O’Connell, who comes from a literary rather than a scientific background, plays up his fish-out-of-water status, which is one of the book’s great strengths. To Be a Machine isn’t written as an insider-baseball account of transhumanism; instead, it’s framed as an investigation. With a winning mix of awestruck fascination and well-chilled skepticism, he tracks down various high-profile transhumanists on their own turf, immerses himself in their worlds, and delivers dispatches — wryly humorous, cogently insightful — that breathe life into this almost mystical circle of thinkers and doers.

Big names in the tech field such as Elon Musk, Peter Thiel, Bill Gates, and Ray Kurzweil are part of the story, but O’Connell digs deeper. His quest takes him to Anders Sandberg, a monklike proponent of cognitive enhancement; Max More, founder of the world’s foremost cryonics company, who freezes the heads of deceased clients in the hopes they can one day be revived; and Arati Prabhakar, former director of the Pentagon’s DARPA (Defense Advanced Research Projects Agency), whose competitive development of robotics has fostered everything from killer robots to those designed, eerily enough, to hug people.

Not only does O’Connell apply a healthy curiosity to his subjects, he places them in illuminating context. Amid vivid firsthand reportage, he dwells on the history and ramifications of transhumanism: economically, anthropologically, sociologically, theologically and culturally. He deftly probes the existential risk to humans in regard to the rapid advancement of artificial intelligence. He balances the impulse for self-betterment with the potential recklessness of runaway innovation. And he uses the transhumanists’ current efforts to transfer the human mind to a digital vessel as a way of rephrasing the age-old philosophical question, “What is consciousness?”

Unexpectedly, faith becomes a large component of his query — he cites the writings of Saint Augustine and the Gnostic Gospel of Thomas alongside the physicist John von Neumann and the science fiction visionary Philip K. Dick, and a conversation with a Buddhist transhumanist reveals a profound unity in how ancient religions and modern futurists view suffering.

To Be a Machine packs in a lot, but it never feels overstuffed. O’Connell lays the book out like a travelogue, going from one tech conference to another and never failing to tap into his own mix of awe and incredulity in the face of what he calls the “metaphysical weirdness” and “magical rationalism” of the transhumanist scene. He injects just enough personal background and anecdotes into his story to help humanize it — up to and including some beautifully funny and poignant insights into his own everyday struggle with technology, fatherhood, and mortality.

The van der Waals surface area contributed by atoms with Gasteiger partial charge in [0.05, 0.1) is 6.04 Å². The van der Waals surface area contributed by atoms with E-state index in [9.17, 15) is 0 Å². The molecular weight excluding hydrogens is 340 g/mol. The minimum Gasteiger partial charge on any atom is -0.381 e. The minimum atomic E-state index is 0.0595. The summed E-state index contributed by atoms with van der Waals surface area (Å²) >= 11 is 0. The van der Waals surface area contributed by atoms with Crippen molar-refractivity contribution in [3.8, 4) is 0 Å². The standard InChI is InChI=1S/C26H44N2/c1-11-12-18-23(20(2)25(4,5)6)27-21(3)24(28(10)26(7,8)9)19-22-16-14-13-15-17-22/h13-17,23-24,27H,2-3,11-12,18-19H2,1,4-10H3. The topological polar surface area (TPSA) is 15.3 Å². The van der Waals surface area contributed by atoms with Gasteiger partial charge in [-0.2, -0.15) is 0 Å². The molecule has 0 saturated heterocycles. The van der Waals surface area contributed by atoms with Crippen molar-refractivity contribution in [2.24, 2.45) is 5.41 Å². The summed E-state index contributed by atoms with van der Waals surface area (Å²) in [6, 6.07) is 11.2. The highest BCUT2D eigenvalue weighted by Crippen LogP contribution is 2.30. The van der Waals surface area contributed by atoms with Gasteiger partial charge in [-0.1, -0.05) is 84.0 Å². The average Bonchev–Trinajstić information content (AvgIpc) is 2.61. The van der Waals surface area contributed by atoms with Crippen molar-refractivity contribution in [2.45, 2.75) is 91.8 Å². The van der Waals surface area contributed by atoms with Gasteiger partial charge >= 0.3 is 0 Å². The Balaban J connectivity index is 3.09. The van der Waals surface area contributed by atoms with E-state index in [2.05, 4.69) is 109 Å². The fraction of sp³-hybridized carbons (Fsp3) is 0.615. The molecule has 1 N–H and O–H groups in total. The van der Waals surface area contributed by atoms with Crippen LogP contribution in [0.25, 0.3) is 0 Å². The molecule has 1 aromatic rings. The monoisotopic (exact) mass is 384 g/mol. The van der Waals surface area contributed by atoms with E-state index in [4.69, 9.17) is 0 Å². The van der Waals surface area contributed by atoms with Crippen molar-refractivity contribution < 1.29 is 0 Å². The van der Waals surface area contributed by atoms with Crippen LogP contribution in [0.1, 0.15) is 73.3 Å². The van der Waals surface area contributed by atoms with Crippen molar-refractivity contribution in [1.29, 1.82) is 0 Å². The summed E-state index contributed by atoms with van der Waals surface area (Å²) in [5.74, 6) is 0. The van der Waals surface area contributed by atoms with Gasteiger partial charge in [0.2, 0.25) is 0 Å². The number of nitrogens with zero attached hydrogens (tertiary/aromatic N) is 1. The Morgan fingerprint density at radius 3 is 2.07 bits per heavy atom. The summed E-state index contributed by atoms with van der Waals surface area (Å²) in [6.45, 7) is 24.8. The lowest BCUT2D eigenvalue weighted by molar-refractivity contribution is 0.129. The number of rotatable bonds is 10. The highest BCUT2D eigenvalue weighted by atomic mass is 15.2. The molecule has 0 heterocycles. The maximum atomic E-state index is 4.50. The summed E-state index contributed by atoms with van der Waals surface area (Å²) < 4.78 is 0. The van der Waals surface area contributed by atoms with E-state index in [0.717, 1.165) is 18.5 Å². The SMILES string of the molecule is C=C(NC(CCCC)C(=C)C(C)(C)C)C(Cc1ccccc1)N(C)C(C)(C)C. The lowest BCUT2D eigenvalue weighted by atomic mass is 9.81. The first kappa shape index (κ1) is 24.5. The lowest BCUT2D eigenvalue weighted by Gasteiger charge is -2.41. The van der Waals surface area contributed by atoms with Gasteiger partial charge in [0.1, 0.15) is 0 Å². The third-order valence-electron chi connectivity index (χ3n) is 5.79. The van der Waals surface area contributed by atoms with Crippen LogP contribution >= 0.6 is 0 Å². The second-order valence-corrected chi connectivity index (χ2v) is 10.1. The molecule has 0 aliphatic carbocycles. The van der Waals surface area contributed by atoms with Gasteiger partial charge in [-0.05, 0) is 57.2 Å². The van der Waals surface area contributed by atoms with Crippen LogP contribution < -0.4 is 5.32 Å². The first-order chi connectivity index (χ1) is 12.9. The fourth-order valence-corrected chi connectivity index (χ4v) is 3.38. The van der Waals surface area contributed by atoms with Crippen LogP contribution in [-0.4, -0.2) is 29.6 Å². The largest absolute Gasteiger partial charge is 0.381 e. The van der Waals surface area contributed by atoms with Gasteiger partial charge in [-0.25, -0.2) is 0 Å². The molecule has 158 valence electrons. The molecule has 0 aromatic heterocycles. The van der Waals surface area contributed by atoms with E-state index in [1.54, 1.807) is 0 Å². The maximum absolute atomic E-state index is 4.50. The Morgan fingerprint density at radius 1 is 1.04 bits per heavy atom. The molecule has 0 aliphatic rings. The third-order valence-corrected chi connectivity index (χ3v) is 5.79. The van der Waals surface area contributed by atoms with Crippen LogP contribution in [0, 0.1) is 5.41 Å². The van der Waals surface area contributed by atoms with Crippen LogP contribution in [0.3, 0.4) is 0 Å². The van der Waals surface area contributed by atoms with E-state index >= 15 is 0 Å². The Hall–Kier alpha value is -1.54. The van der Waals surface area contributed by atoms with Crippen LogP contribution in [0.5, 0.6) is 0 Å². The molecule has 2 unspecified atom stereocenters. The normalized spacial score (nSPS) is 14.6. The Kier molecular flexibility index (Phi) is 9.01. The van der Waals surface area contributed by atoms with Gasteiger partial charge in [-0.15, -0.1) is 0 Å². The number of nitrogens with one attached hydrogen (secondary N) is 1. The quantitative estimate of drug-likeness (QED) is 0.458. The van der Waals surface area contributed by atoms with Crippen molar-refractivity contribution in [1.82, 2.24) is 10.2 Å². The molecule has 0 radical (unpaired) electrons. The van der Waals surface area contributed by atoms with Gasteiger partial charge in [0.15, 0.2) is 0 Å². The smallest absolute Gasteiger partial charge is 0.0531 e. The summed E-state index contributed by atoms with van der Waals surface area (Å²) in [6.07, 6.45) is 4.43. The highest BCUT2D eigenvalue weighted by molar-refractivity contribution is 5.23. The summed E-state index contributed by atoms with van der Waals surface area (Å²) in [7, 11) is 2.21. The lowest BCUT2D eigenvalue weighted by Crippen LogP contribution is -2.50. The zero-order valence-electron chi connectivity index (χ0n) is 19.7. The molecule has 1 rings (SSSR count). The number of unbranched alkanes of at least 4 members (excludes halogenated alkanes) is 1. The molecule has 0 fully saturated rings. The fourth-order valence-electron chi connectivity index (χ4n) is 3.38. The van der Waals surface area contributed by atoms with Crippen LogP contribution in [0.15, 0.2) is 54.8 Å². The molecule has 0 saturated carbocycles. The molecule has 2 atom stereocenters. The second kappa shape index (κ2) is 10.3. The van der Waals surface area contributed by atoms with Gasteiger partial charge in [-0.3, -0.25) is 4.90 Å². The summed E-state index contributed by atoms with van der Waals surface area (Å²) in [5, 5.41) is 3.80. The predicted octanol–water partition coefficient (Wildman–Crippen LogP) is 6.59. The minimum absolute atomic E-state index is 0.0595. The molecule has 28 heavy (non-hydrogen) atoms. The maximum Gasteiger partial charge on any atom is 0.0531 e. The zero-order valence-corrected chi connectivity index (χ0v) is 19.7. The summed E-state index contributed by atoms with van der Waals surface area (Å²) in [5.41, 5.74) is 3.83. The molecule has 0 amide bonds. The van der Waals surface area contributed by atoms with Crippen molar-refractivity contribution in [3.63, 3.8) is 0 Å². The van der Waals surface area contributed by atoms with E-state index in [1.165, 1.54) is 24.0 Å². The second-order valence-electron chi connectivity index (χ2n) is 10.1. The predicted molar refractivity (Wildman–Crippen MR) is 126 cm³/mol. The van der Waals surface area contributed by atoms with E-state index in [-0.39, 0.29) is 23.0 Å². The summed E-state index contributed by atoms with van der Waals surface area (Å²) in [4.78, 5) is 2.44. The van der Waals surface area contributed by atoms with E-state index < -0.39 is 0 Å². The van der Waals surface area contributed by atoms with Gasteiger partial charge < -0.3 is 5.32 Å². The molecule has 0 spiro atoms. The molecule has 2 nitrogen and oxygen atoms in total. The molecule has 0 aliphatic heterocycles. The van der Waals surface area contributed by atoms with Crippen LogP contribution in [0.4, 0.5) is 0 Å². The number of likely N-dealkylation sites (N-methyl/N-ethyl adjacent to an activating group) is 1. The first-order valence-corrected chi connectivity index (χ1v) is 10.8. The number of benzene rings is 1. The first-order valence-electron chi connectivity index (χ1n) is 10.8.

In one of the book’s most shocking chapters, he visits a collective of biohackers, or “grinders,” in Pittsburgh who surgically implant sensors into their flesh in order to more intimately interface with the machine world. The details are both horrifying and strangely noble, and O’Connell depicts them with sensitivity, sympathy, and a novelist’s eye for narrative. Rather than a dry treatise on science, To Be a Machine is a lucid, soulful pilgrimage into the heart of what humanity means to us now — and how science may redefine it tomorrow, for better and for worse.

Jason Heller is a senior writer at The A.V. Club, a Hugo Award-winning editor and author of the novel Taft 2012.

PHOTOS: In Sri Lanka’s Tea Paradise, A Social Enterprise Is Brewing


Amba Estate, a 26-acre tea plantation in Sri Lanka, shares 10 percent of its revenue with its workers.

Victoria Milko for NPR


hide caption

toggle caption

Victoria Milko for NPR

Amba Estate, a 26-acre tea plantation in Sri Lanka, shares 10 percent of its revenue with its workers.

Victoria Milko for NPR

In 1890, Sir Thomas Lipton arrived on the island of Ceylon, now Sri Lanka, to purchase a plot of land that would become the first tea estate in his global tea empire. These days, in the Ambadandegama Valley located just a few miles from Lipton’s original estate, another experiment in tea production is unfolding.

Tucked into the side of a precipitous mountain, Amba Estate is a tea operation that shares 10 percent of its revenues with its workers. That’s a novel approach here in Sri Lanka, a country that’s one of the world’s largest exporters of tea — an industry that employs more than 1 million of its 22 million residents.

“What makes us different is our 10 percent revenue share — not profit share. We decided to do revenue share because even when we’re not making a profit, we felt it was only right that workers and management receives recognition,” says Simon Bell.

Tamil and Sinhalese workers pick tea on Amba Estate in the early morning.

Victoria Milko for NPR


hide caption

toggle caption

Victoria Milko for NPR

Tamil and Sinhalese workers pick tea on Amba Estate in the early morning.

Victoria Milko for NPR

Bell purchased the 26-acre Amba Estate in 2006 with three partners – all of whom had previously worked in international development. Their goal, he says, was to create a for-profit social enterprise that could create long-term employment in the region. “It’s thanks to the hard work and innovation [of the workers] that we’ve grown revenue 20 fold over the last few years.”